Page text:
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£25,790 when new
Should I be excited about the Vauxhall Grandland X? Are you in the market for a mid-size crossover? A Nissan Qashqai or one of its ilk, in other words. Yes, I am! Then no, you shouldn’t be excited. No-one should be excited about this car. Because it’s not exciting. Nor is it intended to be. This, as far as TG is concerned, is a shame. Why’s that?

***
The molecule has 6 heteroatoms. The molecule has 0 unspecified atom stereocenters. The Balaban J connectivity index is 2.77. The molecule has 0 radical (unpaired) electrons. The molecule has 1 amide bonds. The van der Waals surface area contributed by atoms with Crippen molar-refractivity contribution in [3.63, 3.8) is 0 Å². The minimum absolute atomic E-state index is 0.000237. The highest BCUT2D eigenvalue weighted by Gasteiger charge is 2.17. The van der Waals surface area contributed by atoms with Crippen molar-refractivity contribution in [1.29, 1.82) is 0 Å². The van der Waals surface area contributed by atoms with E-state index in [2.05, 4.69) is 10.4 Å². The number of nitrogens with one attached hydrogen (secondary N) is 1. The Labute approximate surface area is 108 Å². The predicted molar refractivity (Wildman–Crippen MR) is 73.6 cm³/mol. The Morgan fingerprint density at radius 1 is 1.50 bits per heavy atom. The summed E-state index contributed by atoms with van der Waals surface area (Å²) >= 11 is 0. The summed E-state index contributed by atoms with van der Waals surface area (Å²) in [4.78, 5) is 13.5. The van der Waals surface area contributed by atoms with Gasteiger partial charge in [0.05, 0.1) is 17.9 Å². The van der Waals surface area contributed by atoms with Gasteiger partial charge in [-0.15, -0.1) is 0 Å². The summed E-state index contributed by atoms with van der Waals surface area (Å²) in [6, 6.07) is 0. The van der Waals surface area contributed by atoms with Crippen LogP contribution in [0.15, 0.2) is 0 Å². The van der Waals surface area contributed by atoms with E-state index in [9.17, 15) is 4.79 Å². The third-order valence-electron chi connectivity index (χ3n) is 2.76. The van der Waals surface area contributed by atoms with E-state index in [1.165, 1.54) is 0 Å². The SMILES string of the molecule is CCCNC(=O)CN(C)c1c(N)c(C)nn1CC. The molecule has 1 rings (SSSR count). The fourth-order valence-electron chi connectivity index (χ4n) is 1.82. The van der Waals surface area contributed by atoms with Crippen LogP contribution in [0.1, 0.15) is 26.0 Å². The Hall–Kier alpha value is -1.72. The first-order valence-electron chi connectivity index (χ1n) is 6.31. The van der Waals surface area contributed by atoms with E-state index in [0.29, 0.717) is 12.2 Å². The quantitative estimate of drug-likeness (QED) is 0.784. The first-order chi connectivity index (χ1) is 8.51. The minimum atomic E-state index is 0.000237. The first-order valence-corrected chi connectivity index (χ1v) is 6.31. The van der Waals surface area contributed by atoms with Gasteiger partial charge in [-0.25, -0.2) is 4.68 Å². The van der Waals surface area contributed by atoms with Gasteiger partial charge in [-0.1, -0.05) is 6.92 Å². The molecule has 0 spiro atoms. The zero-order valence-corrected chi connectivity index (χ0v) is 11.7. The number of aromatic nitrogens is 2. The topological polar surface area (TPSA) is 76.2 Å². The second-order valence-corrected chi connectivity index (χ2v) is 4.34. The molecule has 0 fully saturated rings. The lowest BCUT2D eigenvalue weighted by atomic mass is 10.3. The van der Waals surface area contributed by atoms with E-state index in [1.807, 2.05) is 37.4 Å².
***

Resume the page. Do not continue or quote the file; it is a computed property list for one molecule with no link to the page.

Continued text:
Remember when General Motors sold off its European arm to PSA (Peugeot-Citroen)? Well, the Grandland X is based on the same underpinnings as the new Peugeot 3008. Which is a cracking looking thing. The Grandland treads a much safer path. This is interesting. On one hand, you have a company trying to distance itself from what’s gone before, trying to be brave and bold and attract a new audience. On the other, a firm that’s retrenching, that’s playing it safe and making a car only really likely to attract people who are already buying Vauxhalls. Not a strategy for growth, I’d have thought? It’s tricky isn’t it? You don’t want to alienate existing customers, but you also need to bring new buyers in. The trouble is that the Qashqai class is absolutely rammed with new, head-turning metal, and that leaves the Grandland X fighting for breathing space in a crowded market and lacking impact on the showroom floor. So when Vauxhall says the Grandland is going to be its second biggest seller next year after the Corsa – which I’m sure it will be – what I wonder is how many sales it’s going to cannibalise from the Astra and Crossland X, especially when 75 per cent of its sales are expected to be retail. Where does it fit into Vauxhall’s line-up? At the top. It’s the company’s biggest SUV/crossover, above the Mokka X and Crossland X. God knows what’s going on with all the Xs, some attempt at conveying a sense of off-road potential I assume. It’s a 4.5-metre long crossover that’s powered by a petrol or diesel engine, sending power to the front wheels only via a manual or automatic gearbox. That’s right, no four-wheel drive at all. Instead you can have Intelligrip, a glorified traction control system with five modes. What engine choices do I have? The diesel is a 1.6-litre with 120bhp and 221lb ft at 1,750rpm, giving 70.6mpg and 104g/km of CO2 if you have the manual gearbox. The auto is a bit thirstier. Unless you do long journeys, where you will get upwards of 50mpg and a 550-mile range, do yourself a favour and have the petrol. The diesel isn’t disastrous, but it feels clunky and intrusive compared to the sweeter petrol. That’s a 1.2-litre turbo three cylinder with 130bhp and 170lb ft – again delivered at 1,750rpm. You’ll take a hit on economy (55.4mpg/117g/km), but for daily life both will achieve similar figures – reckon on about 38-42mpg. And petrol is cheaper and not currently as stigmatised as diesel. Manual or auto? It’s a question of the lesser of two evils. Straight choice would be auto, but it’s a £1,500 option. The manual is weak, though. Cumbersome shift, which baulks and robs the Grandland X of smooth progress. What’s the cabin like? Plain, grey and dull. Nothing to titillate or entice. It’s harmless and easy to get on with in a way the more challenging Peugeot isn’t, and maybe that’s fine because for the buyers of this car this is merely transport for their children and chattels. They care more about the practicality of the 514-litre boot (1,652 litres with the seats folded) than they do the look of the dashboard. The cabin is tall, so those in the back - sitting slightly raised compared to their chums in the front - have a reasonable view and sense of space. Any gadgets worth mentioning? Vauxhall’s OnStar system is probably its key point of differentiation. Standard across the range, it includes a wifi hotspot and a smartphone app and puts you in touch with another human being at the press of a button. It’s basically a remote concierge service for bookings and emergency assistance. Apple CarPlay and Android Auto are both supported via the IntelliLink infotainment system – that’s standard across the range, as is dual-zone climate control, cruise control, LED running lights, parking sensors etc. How does it drive? Unambitiously. It’ll do what an undemanding driver needs it to do, and do it with reasonable competence. It’s peaceful enough on the motorway, it’s not going to bounce itself into a ditch on a country road and it’s easy to place around town (the benefit of the high seating position). But really, it could do better. There’s suspension noise and a bit of structural shake that rivals are more successful at masking. And that’s the problem for the Grandland X. What is? The competition out there and the price Vauxhall is asking. Let’s take the Grandland you’d probably settle for, a 1.2T manual in Sport Nav trim. It costs £24,595 (prices start at £22,310). For similar money you could have a 150bhp SEAT Ateca 1.4 TSI Xcellence – which is better looking and better to drive – or the bolder Peugeot 3008, or the Kia Sportage with a seven-year warranty. And so on. From Qashqai to Kuga to Tucson to CR-V there is loads of choice out there, much of it better than the Grandland X. So you don’t like it? I don’t like the fact that so little imagination and creativity has gone into its design and engineering. This feels like a relatively cheaply and quickly done car. And it’s fine, it’ll do the job Vauxhall needs it to do and it’s a much more rounded and competent car in this sector than the Mokka is lower down. But it’s not going to breathe new life into the company or convince us Vauxhall is on the comeback trail. It’s a five out of ten car.
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